What are the defences for robbery?
Those charged with robbery may feel their world has been turned upside down. If a weapon was involved in the alleged incident, the penalty upon conviction could include time behind bars. There is also a social cost, with friends, family and business associates questioning if they can still trust you. An experienced defence lawyer can advise people in this situation on the best way forward. Here are some common defences.
I had no criminal intention
In order to be convicted for robbery, the Crown must prove that you specifically intended to commit robbery. Intoxication or other factors that impaired your state of mind at the time of the incident may allow your lawyer to argue you did not intend to commit a robbery. In those cases, it is possible your lawyer can negotiate to have you plead guilty to a lesser charge, such as theft.
Use of force must be proven
There are two basic elements of robbery: the theft of property that is not yours and the use of a weapon or an implied threat of violence.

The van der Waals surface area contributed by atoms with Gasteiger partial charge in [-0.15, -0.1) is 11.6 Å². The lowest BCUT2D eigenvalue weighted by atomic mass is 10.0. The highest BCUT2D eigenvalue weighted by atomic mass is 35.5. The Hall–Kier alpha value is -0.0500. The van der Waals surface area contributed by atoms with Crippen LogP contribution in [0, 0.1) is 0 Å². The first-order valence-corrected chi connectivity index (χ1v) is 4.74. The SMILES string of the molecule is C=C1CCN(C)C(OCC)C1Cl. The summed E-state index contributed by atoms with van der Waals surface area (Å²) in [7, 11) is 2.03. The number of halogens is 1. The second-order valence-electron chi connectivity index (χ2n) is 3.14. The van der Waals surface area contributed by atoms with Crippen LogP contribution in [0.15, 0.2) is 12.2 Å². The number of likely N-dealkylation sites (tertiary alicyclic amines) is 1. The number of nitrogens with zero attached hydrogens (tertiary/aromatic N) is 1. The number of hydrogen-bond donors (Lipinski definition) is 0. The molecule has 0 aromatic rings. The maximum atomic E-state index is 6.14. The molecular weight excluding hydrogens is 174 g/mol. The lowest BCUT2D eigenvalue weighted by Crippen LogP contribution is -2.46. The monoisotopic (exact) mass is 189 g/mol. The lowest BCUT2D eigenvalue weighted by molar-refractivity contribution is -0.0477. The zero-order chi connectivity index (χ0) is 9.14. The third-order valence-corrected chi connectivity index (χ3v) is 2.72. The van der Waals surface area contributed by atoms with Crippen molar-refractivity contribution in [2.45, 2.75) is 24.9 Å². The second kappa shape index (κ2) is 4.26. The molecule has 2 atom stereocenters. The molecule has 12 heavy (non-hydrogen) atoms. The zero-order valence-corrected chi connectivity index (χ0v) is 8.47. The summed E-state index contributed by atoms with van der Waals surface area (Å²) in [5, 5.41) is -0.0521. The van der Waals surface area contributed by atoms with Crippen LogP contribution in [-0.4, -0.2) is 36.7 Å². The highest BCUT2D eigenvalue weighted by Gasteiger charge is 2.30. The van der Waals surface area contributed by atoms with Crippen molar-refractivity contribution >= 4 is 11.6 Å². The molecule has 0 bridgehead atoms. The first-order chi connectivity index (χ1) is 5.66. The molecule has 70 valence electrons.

If someone enters your house through an unlocked door or window but uses no force and they have no criminal intent, they could have a good defence against the charge of robbery. Perhaps they just wanted to get out of the cold.
Going into someone else’s house uninvited is still against the law, and a person may be charged with being unlawfully in a dwelling-house.
My Charter rights were violated
Robbery suspects are sometimes subjected to strenuous interrogations in an effort to obtain incriminating statements or confessions. If their rights, as guaranteed by the Canadian Charter of Rights and Freedoms, are violated during that interview, an application may be brought by their lawyer to exclude any evidence arising from that interview at trial.
Police must also have articulable cause to search the accused and/or his belongings. If police do not have reasonable cause, any search is illegal.